Food-grade Pickering emulsions stabilised with solid lipid particles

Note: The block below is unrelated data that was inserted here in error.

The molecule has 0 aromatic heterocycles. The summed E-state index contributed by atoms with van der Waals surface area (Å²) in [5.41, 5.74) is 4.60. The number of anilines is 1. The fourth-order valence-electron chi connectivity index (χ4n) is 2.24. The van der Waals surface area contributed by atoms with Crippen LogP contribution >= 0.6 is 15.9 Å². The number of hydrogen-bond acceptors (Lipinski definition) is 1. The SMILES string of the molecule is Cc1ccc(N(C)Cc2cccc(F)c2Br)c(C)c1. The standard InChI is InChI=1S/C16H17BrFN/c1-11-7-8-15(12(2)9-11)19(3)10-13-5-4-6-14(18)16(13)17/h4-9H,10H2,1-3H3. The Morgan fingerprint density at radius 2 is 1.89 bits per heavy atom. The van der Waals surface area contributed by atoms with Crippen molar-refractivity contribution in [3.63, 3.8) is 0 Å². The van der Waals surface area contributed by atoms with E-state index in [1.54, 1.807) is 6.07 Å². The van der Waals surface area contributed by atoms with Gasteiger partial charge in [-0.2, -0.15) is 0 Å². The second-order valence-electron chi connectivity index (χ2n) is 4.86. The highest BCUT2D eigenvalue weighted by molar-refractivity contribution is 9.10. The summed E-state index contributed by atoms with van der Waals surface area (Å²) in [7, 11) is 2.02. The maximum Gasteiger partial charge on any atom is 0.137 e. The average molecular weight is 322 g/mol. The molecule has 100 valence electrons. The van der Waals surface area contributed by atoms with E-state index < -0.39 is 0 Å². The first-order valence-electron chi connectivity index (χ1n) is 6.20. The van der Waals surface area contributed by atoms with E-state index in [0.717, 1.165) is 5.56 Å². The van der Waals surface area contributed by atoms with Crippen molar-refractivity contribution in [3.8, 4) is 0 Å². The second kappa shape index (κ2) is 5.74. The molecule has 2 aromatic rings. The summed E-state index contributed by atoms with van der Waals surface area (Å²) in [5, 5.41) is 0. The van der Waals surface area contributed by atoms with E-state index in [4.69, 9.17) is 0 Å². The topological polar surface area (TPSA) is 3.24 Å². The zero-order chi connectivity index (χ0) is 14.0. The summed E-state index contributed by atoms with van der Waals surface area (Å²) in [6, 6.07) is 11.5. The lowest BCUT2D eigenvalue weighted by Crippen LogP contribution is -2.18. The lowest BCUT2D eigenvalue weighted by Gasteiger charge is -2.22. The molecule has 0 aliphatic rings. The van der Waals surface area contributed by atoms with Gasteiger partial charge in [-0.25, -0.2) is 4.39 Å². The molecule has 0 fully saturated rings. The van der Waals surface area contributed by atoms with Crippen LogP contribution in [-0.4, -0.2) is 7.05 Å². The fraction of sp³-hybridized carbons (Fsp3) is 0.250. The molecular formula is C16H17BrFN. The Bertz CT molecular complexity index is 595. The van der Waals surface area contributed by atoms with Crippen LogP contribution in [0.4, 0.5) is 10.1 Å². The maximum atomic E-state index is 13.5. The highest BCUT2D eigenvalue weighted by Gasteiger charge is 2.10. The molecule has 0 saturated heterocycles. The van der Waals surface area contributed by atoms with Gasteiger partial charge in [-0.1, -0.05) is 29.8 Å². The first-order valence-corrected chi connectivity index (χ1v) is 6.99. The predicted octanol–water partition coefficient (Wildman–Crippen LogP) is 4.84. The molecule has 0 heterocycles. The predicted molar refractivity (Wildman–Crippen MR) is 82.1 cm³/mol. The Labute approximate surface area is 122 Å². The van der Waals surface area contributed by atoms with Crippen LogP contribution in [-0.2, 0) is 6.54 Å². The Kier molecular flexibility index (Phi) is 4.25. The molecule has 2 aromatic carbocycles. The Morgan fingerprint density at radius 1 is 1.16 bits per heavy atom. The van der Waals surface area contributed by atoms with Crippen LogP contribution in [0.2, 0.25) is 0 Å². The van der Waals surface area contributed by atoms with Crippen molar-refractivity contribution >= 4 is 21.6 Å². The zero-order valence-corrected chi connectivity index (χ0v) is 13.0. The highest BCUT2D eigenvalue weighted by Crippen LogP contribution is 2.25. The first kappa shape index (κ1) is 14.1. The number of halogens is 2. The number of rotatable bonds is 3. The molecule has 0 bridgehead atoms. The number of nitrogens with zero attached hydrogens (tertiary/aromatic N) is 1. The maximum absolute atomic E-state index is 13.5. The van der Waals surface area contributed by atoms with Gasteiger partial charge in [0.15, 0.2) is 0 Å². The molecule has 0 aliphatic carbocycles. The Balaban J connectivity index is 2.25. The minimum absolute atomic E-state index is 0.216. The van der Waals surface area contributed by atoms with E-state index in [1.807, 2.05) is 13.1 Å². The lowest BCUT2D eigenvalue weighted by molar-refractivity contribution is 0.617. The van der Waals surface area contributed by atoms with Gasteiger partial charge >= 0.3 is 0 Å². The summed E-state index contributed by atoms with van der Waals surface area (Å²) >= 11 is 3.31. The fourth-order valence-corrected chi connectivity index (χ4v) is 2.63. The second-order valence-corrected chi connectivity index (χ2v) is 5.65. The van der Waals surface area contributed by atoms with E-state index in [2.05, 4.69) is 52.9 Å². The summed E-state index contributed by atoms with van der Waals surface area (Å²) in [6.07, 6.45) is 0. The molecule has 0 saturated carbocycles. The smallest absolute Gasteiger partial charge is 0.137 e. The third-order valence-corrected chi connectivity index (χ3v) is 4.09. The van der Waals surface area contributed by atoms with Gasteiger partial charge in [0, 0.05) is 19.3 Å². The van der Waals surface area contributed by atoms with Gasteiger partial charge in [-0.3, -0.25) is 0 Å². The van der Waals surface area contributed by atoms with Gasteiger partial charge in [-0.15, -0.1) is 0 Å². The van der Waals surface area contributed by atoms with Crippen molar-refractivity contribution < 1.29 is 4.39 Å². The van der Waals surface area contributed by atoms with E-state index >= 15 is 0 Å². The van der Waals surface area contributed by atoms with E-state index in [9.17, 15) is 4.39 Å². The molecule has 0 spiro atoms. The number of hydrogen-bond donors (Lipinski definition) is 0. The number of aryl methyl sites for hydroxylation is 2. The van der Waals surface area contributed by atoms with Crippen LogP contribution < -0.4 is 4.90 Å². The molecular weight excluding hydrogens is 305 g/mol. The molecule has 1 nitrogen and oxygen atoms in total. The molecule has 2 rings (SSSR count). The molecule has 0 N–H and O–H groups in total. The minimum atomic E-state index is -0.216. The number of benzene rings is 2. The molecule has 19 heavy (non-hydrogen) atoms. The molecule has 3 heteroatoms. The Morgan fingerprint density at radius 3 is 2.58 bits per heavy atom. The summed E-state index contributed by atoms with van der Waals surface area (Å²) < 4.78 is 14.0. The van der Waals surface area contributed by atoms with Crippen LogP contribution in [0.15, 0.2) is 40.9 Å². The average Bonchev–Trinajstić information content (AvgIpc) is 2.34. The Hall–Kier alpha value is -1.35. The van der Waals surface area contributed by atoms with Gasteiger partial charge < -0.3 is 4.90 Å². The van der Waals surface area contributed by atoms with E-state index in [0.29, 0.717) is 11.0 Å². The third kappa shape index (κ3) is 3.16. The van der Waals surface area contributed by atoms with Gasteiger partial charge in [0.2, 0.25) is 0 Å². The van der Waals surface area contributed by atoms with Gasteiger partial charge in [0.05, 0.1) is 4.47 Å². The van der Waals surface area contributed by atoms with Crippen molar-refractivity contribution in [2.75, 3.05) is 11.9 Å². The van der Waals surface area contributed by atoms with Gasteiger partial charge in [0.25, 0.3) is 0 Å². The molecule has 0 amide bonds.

Aqueous dispersions of tripalmitin particles (with a minimum size of 130 nm) were produced, via a hot sonication method, with and without the addition of food-grade emulsifiers. Depending on their relative size and chemistry, the emulsifiers altered the properties of the fat particles (e.g. crystal form, dispersion state and surface properties) by two proposed mechanisms. Firstly, emulsifiers modify the rate and/or extent of polymorphic transitions, resulting in the formation of fat crystals with a range of polarities. Secondly, the adsorption of emulsifiers at the particle interface modifies crystal surface properties. Such emulsifier-modified fat particles were then used to stabilise emulsions. As the behaviour of these particles was predisposed by the kind of emulsifier employed for their manufacture, the resulting particles showed different preferences to which of the emulsion phases (oil or water) became the continuous one. The polarity of the fat particles decreased as follows: Whey Protein Isolate > Soy Lecithin > Soy Lecithin + Tween 20 > Tween 20 > Polyglycerol Polyricinoleate > no emulsifier. Consequently, particles stabilised with WPI formed oil-in-water emulsions (O/W); particles stabilised solely with lecithin produced a highly unstable W/O emulsion; and particles stabilised with a mixture of lecithin and Tween 20 gave a stable W/O emulsion with drop size up to 30 μm. Coalescence stable, oil-continuous emulsions (W/O) with drop sizes between 5 and 15 μm were produced when the tripalmitin particles were stabilised with solely with Tween 20, solely with polyglycerol polyricinoleate, or with no emulsifier at all. It is proposed that the stability of the latter three emulsions was additionally enhanced by sintering of fat particles at the oil–water interface, providing a mechanical barrier against coalescence.